After taking in the sights at the Royal Palace, wander eastward on the main road toward Joma Bakery.  Outside Joma you will find a number of tuk-tuk drivers faunching at the bit for the opportunity to take you to the Kuang Si Waterfalls. If you are lucky enough to round up a group of 6 passengers, you should be able to negotiate a tuk-tuk driver into taking you to the falls for 30,000 to 40,000 kip per person. If not, you should expect to pay 150,000 kip to hire your own private tuk-tuk for the afternoon. The journey to Kuang Si takes around 45-minutes and is actually quite gorgeous as it twists 30km through the very remote Laos countryside.

Once arriving at Kuang Si, expect to pay a 30,000 kip entrance fee, to see both the falls and the bear enclosures. Yes I did say bear enclosures. Despite the strange setting, there are a few separate enclosures housing both Asiatic and sun bears which have been saved from poachers – or so the sign says. We counted a good dozen bears which all seemed to be very healthy and well taken care of. Before you know it you will have spent a good half hour mesmerized by the slothful behavior of these fascinating creatures. Good pit stop, now on to the falls.

The falls themselves are surprisingly impressive. With a travertine bottom, the water seems to radiate a cool turquoise color – similar to what you can expect to see at the famous Plitvice Lakes National Park in Croatia.  As the trail takes you alongside the river following the many levels of the falls, it takes a good two hours to walk the entire length. There are three or four pools below various sections of the falls that are designated as swimming areas. While a touch on the cold side, a quick dip into the water is a must. One such swimmin’ hole even offered a rope swing for those willing to brave the climb. Being a self-proclaimed rope swing expert, after I tested the depth below the swing to make sure I wasn’t going to break my neck or twist an ankle, I took a few turns on the swing and was very happy I did so – it was a blast.

Entrance to Kuang Si

View of the Grandest Part of the Falls

Alison in front of the Falls

Section of the Falls

Gigantic Tree in Kuang Si Area

Pat Enjoying the Rope Swing at Kuang Si

Tuk-Tuk to Kuang Si

View en Route to Kuang Si

4:00 pm – Tamarind Cooking School

After 3 or 4 hours of traipsing around Kuang Si, make your way back to town. After a quick shower and change of clothes, venture toward Tamarind Café. Tamarind is an amazing expat run restaurant offering some of the most positively reviewed Lao food you can find in Luang Prabang. While a great choice for breakfast, lunch, or dinner, why not try your hand at making some of their famous dishes yourself. Tamarind offers both full-day daytime cooking classes (250,000 kip) and evening classes (200,000 kip). Aside from the price, the primary difference between the two options is that the evening classes skip the trip to the market. Having seen our fair share of local produce markets on our journeys we opted for the slightly less expensive evening classes.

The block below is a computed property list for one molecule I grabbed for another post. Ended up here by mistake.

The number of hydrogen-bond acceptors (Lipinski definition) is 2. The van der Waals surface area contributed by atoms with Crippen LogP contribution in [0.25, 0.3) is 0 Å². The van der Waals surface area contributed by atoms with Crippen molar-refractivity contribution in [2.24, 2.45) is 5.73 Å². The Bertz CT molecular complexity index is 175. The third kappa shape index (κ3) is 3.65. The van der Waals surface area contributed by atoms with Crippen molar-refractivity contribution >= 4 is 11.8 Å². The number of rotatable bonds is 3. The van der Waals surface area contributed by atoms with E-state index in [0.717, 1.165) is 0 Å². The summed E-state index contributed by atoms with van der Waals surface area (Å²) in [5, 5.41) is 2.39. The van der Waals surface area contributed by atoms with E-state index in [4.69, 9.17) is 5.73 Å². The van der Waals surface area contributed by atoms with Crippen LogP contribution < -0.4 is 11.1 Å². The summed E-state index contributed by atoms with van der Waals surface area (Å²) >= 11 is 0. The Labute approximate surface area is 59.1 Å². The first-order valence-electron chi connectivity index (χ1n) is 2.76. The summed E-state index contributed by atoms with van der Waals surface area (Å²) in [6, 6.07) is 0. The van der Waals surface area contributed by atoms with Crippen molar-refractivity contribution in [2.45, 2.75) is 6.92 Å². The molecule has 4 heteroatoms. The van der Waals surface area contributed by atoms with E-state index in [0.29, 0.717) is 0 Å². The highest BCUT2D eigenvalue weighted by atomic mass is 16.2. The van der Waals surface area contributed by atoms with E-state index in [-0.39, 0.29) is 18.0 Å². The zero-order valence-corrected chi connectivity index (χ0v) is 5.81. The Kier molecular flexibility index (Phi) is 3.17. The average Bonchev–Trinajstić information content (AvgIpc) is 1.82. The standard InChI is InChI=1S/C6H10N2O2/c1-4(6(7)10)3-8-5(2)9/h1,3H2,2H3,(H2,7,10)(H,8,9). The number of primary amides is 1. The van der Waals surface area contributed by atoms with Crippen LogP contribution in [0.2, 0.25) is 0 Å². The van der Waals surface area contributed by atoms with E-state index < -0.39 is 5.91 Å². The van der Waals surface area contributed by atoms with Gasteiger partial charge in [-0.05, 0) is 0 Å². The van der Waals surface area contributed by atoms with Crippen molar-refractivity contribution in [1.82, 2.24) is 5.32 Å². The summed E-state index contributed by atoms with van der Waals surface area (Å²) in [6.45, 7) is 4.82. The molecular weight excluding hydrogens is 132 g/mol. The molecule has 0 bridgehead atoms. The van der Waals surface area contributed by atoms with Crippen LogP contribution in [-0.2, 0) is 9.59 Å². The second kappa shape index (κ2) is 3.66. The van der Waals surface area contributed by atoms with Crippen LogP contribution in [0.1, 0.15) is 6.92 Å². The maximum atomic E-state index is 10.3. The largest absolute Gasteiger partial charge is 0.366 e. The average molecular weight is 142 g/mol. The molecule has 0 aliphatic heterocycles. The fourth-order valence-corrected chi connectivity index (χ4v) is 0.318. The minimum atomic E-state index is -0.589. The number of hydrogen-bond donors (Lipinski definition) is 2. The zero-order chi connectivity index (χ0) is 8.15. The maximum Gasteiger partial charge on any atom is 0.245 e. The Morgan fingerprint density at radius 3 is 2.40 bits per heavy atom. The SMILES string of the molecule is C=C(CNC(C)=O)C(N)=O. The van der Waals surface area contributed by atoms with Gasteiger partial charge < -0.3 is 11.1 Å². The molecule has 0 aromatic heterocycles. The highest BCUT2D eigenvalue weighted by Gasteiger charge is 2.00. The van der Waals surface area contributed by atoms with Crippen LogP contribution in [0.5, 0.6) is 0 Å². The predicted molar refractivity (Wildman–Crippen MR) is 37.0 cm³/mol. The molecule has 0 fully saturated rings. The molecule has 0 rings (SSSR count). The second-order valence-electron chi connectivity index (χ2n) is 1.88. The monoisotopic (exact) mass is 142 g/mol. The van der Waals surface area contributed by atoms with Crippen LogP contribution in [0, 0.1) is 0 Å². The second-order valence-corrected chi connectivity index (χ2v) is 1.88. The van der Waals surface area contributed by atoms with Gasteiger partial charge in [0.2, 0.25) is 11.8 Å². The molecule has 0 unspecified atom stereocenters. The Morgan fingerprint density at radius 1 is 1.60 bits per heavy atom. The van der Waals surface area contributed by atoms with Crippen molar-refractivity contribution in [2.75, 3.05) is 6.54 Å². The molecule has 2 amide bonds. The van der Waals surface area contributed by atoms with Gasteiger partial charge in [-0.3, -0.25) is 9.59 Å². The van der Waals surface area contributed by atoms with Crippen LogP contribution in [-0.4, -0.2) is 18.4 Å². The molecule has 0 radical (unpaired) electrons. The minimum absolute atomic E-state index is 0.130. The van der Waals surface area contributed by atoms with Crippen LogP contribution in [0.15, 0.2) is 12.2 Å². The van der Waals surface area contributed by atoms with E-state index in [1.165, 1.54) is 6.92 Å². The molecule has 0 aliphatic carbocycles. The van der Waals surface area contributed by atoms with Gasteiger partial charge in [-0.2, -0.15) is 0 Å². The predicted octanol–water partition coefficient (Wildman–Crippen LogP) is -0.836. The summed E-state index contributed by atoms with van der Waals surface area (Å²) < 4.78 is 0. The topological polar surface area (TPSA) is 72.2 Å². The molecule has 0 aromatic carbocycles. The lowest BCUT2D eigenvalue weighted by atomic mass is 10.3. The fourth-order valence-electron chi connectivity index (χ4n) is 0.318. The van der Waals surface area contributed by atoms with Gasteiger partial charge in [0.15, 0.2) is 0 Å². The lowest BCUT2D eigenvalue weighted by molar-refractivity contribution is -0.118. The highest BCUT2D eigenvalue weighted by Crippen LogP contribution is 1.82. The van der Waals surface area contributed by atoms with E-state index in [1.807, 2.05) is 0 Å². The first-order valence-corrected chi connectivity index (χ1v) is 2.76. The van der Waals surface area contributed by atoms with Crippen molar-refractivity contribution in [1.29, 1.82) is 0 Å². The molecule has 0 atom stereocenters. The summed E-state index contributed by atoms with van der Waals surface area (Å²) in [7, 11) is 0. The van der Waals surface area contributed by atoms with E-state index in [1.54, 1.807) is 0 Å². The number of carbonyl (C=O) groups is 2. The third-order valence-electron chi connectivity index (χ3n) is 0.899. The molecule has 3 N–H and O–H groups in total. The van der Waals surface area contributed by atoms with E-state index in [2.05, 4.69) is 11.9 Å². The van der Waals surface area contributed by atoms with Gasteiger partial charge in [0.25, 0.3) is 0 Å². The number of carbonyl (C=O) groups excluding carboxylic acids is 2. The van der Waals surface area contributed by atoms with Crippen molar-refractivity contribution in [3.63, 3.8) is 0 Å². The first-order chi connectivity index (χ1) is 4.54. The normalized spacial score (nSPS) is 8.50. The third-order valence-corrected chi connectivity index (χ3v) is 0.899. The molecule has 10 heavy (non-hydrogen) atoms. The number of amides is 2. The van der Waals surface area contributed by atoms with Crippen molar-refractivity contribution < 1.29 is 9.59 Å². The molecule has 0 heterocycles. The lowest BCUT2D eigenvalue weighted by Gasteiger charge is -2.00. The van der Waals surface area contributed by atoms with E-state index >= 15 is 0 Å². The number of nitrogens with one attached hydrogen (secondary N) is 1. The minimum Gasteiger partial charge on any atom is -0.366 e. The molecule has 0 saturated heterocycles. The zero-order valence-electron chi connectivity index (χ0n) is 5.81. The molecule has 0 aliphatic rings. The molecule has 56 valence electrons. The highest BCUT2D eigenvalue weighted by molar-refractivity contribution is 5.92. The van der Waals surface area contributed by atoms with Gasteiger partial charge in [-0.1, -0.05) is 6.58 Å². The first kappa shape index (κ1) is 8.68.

The classes themselves are held at their “farm” which is located about 30 minutes outside of Luang Prabang, on the banks of a river. It’s a beautiful location. Our instructor for the evening, as is typical, was one of the actual chefs at Tamarind. The entire class takes around 4 hours and takes every bit of that to pull of the four amazing and unique dishes you are tasked with. First up was jeow mak keua an eggplant and chili based salsa that has an amazing smokiness due to the charred eggplant and chili used. After that was mok pa a steamed fish in banana leaves, followed by ua si khai or chicken stuffed lemongrass, and finally khao gam a purple sticky rice and coconut sauce desert dish topped with fresh fruit.

Joy, Our Instructor

Work in Process

Mortar and Pestle – Making Salsa

Posing by our “Stove”

Cooking up our Stuffed Lemongrass Stalks

The Final Spread

9:00 pm – Night Market

With bellies full, we headed back to town.  Night already having fallen, we were a bit mystified and disoriented to find that Luang Prabang’s main street had all but disappeared, replaced with a seemingly endless string of red roofed tents. Made for people much shorter than I, with my head cocked sideways we roamed through Luang Prabang’s night market for the next hour. From crafts to t-shirts, you can find a little bit everything in the night market. Some items are unique hand made treasures while others are mass produced piles of junk. My neck happy to be free of the “big top” we sauntered out of the night market and headed for our guesthouse.

Entering the Night Market of Luang Prabang

Alison Browsing the Night Market

Inside the Night Market



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Category: Blog, Destinations, Featured Posts, Laos, Pat's Blog

Comments (2)

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  1. Gina says:

    Such great pictures! I’ve heard Luang Prabang is amazing, it’s definitely at the top of my list of places to visit and this post made me want to go more!